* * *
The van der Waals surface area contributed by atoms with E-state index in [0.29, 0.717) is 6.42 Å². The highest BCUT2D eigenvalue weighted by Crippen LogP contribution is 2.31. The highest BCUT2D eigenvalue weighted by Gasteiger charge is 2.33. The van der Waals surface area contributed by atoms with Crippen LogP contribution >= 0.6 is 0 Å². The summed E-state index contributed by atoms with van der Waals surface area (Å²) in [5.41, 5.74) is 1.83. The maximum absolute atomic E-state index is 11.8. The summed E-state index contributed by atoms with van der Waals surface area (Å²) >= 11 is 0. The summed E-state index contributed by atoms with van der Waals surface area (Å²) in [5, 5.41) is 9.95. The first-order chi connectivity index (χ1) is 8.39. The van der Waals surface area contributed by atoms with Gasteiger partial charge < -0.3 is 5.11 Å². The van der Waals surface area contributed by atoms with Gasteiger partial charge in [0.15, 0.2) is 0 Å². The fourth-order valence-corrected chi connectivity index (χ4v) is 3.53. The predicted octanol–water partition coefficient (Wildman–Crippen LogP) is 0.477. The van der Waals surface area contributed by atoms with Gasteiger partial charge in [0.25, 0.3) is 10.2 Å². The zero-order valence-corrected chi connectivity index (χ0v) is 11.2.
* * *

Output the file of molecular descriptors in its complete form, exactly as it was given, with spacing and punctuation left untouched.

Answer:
The van der Waals surface area contributed by atoms with E-state index in [0.29, 0.717) is 6.42 Å². The highest BCUT2D eigenvalue weighted by Crippen LogP contribution is 2.31. The highest BCUT2D eigenvalue weighted by Gasteiger charge is 2.33. The van der Waals surface area contributed by atoms with Crippen LogP contribution >= 0.6 is 0 Å². The summed E-state index contributed by atoms with van der Waals surface area (Å²) in [5.41, 5.74) is 1.83. The maximum absolute atomic E-state index is 11.8. The summed E-state index contributed by atoms with van der Waals surface area (Å²) >= 11 is 0. The summed E-state index contributed by atoms with van der Waals surface area (Å²) in [5, 5.41) is 9.95. The first-order chi connectivity index (χ1) is 8.39. The van der Waals surface area contributed by atoms with Gasteiger partial charge < -0.3 is 5.11 Å². The van der Waals surface area contributed by atoms with Gasteiger partial charge in [0.15, 0.2) is 0 Å². The fourth-order valence-corrected chi connectivity index (χ4v) is 3.53. The predicted octanol–water partition coefficient (Wildman–Crippen LogP) is 0.477. The van der Waals surface area contributed by atoms with Gasteiger partial charge in [0.25, 0.3) is 10.2 Å². The zero-order valence-corrected chi connectivity index (χ0v) is 11.2.